3. Instruction Sequencing: For people recovering from a stroke, executive functioning skills may be affected. In this executive functioning task, you are presented with steps of daily activities, and must drag these steps into the correct order. This is a great task for people working on sentence level reading comprehension too! View Tutorial
Individuals Assigned: 8,814 Percent of Users Identified As Recovering from Stroke: 48%
4. Picture Matching: For people with cognitive, speech, or language disorders, this task helps visual memory by matching pictures displayed on a grid. For people recovering from a stroke who are working on word retrieval, they can also practice naming the pairs of pictures that they match. View Tutorial
Individuals Assigned: 7,629 Percent of Users Identified As Recovering from Stroke: 42%
5. Picture N-Back Memory: This memory task specifically targets an aspect of working memory called updating. There are 3 levels of difficulty. In Level 1, you must remember the order of the pictures from 1 picture ago. In level 3 you must recall 3 pictures ago. Want more N-Back Tasks? Do Spoken Word N-Back and Written Word N-Back, too! View Tutorial
Individuals Assigned: 7,213 Percent of Users Identified As Recovering from Stroke: 40%
6. Clock Math: Stroke can affect number skills, math skills, and word finding. This task helps improve time-based calculation skills by answering math questions associated with clocks. View Tutorial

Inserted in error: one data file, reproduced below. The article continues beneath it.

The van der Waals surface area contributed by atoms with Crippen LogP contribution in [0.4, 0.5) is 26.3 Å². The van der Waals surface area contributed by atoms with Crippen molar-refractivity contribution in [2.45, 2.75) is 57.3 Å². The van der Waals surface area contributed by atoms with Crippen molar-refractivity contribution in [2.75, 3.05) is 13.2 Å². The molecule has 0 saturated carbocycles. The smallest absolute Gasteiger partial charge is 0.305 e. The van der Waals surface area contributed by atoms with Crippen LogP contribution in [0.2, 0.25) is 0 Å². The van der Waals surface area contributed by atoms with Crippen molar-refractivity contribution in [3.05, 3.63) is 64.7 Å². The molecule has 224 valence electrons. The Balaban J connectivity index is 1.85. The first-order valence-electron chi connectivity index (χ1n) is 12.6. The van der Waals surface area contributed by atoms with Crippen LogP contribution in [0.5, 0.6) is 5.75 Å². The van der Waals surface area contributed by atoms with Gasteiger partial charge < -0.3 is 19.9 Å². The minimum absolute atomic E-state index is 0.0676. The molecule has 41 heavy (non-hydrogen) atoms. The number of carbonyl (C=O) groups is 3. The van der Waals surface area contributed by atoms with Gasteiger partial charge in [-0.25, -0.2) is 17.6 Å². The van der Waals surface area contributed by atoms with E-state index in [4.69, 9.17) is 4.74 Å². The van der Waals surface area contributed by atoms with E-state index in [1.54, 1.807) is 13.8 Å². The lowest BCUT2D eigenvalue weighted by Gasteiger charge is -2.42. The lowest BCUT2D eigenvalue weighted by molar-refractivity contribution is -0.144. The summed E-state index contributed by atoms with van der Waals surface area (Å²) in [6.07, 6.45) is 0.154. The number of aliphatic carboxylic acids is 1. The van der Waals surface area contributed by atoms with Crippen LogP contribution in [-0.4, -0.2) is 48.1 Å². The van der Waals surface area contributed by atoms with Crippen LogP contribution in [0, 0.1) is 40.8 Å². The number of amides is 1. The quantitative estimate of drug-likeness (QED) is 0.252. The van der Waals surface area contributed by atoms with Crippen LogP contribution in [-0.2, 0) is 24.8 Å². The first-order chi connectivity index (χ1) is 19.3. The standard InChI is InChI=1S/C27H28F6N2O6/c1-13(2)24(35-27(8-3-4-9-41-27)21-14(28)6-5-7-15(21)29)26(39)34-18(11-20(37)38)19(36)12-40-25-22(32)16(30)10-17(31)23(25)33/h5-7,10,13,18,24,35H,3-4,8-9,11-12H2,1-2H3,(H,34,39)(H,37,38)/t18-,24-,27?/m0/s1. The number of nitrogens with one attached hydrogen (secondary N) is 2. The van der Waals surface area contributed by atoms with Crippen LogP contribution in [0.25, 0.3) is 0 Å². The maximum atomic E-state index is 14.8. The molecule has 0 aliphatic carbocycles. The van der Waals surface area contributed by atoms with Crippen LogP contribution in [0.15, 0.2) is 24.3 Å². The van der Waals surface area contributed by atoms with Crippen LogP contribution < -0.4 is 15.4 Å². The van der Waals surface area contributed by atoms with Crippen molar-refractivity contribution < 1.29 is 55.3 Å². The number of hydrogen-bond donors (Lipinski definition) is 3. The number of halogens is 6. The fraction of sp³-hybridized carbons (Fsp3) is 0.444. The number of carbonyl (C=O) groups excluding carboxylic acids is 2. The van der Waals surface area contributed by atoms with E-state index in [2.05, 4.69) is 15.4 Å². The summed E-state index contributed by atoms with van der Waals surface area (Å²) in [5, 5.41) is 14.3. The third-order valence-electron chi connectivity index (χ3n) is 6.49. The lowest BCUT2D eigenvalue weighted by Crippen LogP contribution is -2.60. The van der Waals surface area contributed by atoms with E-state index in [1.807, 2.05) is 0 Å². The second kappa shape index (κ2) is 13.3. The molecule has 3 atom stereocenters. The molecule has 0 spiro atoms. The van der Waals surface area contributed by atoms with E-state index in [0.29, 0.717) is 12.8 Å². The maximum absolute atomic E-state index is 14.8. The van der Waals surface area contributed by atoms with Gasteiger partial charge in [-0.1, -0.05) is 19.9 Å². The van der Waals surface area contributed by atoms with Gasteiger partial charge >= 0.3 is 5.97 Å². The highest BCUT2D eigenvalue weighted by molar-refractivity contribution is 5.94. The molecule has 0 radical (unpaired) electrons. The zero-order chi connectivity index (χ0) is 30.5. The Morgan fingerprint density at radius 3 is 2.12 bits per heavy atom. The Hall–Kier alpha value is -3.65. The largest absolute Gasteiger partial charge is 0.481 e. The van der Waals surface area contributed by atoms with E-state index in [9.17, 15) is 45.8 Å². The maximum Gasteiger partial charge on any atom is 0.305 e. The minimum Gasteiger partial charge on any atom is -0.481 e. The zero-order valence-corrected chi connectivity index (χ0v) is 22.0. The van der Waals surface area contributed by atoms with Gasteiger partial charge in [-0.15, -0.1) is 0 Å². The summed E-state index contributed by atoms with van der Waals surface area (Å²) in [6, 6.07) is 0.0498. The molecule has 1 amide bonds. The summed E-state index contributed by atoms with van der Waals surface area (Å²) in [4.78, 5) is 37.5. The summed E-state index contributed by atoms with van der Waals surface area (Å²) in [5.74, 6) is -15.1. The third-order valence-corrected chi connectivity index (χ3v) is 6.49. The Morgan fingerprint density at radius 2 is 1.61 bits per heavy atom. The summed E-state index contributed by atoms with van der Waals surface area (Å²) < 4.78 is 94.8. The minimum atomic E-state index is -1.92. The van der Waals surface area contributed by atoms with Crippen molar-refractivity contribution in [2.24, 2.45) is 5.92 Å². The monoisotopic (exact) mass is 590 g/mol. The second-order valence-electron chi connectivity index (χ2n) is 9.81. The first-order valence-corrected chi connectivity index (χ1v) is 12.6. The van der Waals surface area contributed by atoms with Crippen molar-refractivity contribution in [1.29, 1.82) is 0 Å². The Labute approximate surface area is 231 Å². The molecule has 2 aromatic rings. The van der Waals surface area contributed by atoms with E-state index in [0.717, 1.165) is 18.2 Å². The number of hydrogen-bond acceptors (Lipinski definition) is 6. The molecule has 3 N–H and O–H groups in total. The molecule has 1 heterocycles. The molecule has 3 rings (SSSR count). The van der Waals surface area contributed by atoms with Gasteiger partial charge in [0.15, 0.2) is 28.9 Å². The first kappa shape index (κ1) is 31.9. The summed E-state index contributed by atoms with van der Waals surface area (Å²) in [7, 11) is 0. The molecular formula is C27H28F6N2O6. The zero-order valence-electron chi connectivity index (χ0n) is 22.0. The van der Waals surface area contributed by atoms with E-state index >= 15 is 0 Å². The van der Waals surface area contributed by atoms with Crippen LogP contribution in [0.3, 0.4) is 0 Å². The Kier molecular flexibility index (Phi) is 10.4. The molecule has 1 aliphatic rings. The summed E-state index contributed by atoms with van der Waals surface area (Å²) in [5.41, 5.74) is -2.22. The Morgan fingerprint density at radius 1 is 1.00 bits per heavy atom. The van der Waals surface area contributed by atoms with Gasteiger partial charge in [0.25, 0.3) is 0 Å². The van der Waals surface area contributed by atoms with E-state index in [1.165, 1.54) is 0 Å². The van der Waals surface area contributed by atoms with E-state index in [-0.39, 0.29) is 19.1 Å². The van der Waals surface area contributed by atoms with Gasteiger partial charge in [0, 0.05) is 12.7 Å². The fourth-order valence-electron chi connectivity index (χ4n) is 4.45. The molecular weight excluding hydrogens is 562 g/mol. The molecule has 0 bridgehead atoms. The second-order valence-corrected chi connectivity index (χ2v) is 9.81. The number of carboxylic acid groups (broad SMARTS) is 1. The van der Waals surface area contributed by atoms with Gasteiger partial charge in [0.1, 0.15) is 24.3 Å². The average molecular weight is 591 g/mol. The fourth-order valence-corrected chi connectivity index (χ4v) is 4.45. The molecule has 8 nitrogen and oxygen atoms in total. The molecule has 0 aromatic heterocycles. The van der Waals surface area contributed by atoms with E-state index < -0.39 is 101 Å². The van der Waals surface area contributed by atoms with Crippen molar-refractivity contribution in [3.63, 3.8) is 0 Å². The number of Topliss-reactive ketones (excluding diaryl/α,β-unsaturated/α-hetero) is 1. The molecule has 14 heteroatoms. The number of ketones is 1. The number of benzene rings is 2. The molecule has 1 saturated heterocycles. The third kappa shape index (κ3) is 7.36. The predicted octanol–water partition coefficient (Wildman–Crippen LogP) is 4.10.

Individuals Assigned: 6,701 Percent of Users Identified As Recovering from Stroke: 37%
7. Name Pictures: Helps improve word retrieval skills by speaking the name of presented images. There are 3 levels to this task, with each level increasing in word difficulty. Different cues include semantic, phonemic, graphemic, and whole word cues. View Tutorial
Individuals Assigned: 6,635 Percent of Users Identified As Recovering from Stroke: 36%
Individuals Assigned: 6,433 Percent of Users Identified As Recovering from Stroke: 35%
9. Voicemail: This functional task works on comprehension and memory of everyday language by answering questions about voicemails. Looking for a bigger challenge? Check out Inference Voicemail as well. View Tutorial
Individuals Assigned: 6,085 Percent of Users Identified As Recovering from Stroke: 33%
10. Playing Card Slapjack: This task works on attention, disinhibition, and processing speed. The patient is asked to remember a playing card and tap on that card whenever it is presented in a series of cards. View Tutorial
Individuals Assigned: 5,690 Percent of Users Identified As Recovering from Stroke: 31%
If you are a clinician assigning Constant Therapy tasks to patients recovering from stroke, you are leveraging the expertise of clinicians who came before you. After all, Constant Therapy is created by clinicians, for clinicians.
- Des Roches, C., Kiran, S. and Balachandran, I. (2015). Frontiers in Human Neuroscience, Effectiveness of an impairment-based individualized rehabilitation program using an iPad-based software platform, 2015 Jan 5. doi: 10.3389/fnhum.2014.01015.
- Centers for Disease Control and Prevention (2018). Stroke Facts.
- ASHA (2017). SLP Healthcare Survey: Caseload Characterisics.